Using participatory evaluation to address the root causes of an issue

This case study is part of a collection developed under the Quality of Relationships stream of Shift’s Valuing Respect Project. It explores how Philip Morris International (PMI), a global tobacco company, used participatory evaluation tools to gather information in order to address the “root causes of the most prevalent and persistent issues that keep surfacing” – specifically child labor in their agricultural supply chain. 

Over the years, PMI has been gathering data through regular assessments and farm visits, which help the company to monitor the implementation of its labor standards, including zero child labor. However, it is its latest strategy, Step Change, that has provided complementary information about local awareness challenges, customs and societal attitudes that normalized children working on tobacco-growing farms. In driving this change, PMI has set itself an ambitious target to eliminate child labor from its leaf supply chain by 2025. Addressing incidences of child labor is important due to the hazardous nature of the agricultural work, which can pose increased health and safety risk to children. This case study describes how a combination of participatory methods allowed local and affected people to express in their own terms any local realities that run counter to the company’s efforts to reduce the use of child labor on farms.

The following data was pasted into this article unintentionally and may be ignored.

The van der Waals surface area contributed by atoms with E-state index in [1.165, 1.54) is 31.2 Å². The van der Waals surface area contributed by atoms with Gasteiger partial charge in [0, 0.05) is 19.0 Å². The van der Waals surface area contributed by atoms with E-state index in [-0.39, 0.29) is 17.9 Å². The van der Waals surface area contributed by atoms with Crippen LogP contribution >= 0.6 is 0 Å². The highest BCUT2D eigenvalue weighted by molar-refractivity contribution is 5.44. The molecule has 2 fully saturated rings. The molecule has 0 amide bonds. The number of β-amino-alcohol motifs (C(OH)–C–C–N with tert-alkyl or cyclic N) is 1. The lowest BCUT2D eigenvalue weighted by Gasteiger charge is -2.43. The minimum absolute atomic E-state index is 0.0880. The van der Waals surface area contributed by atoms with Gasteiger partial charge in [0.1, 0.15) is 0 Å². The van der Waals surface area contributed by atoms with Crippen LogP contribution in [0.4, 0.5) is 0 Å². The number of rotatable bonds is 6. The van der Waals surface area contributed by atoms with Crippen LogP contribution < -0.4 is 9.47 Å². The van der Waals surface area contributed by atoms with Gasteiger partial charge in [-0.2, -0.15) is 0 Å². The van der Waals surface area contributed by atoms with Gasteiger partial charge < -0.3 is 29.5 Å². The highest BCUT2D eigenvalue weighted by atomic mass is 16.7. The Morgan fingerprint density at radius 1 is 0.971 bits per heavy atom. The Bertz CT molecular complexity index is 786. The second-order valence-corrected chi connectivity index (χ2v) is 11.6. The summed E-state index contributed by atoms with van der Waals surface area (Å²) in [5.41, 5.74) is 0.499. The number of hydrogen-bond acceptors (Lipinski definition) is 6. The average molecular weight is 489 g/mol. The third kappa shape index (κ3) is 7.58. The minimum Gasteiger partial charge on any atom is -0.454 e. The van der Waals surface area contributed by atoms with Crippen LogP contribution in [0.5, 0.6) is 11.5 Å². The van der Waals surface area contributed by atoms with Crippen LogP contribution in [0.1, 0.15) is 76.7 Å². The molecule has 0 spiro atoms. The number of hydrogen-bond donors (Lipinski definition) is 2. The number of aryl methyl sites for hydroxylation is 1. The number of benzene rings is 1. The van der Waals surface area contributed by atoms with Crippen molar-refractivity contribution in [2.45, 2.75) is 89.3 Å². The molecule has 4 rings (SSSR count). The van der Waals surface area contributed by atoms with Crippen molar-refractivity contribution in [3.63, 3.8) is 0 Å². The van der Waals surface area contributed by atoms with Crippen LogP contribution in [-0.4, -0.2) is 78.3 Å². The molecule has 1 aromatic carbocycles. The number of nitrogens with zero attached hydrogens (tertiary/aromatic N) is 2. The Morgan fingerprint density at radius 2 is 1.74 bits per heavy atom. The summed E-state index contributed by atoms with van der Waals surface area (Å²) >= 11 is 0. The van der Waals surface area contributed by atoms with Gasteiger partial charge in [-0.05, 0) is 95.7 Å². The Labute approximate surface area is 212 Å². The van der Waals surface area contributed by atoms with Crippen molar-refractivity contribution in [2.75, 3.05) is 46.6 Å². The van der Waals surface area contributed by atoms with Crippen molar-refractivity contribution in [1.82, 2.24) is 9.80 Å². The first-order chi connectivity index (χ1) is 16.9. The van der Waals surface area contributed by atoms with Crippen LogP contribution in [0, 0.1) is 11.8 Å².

Specifically, the evaluation uncovered that:

  • workers are more accepting of children working on farms than farmers; 
  • child labor is seen as part of a widespread societal norm of communal work; and 
  • strong cultural beliefs ingrained in the society including of some local leaders, educators and community representatives weakening the company’s messaging about child labor. 

We asked ourselves: ‘Why aren’t we seeing positive change?’ That is when we decided to take a deep dive, speak to the farmers and workers directly to uncover root causes which were preventing us from achieving desired outcomes.” 

About the Valuing Respect Project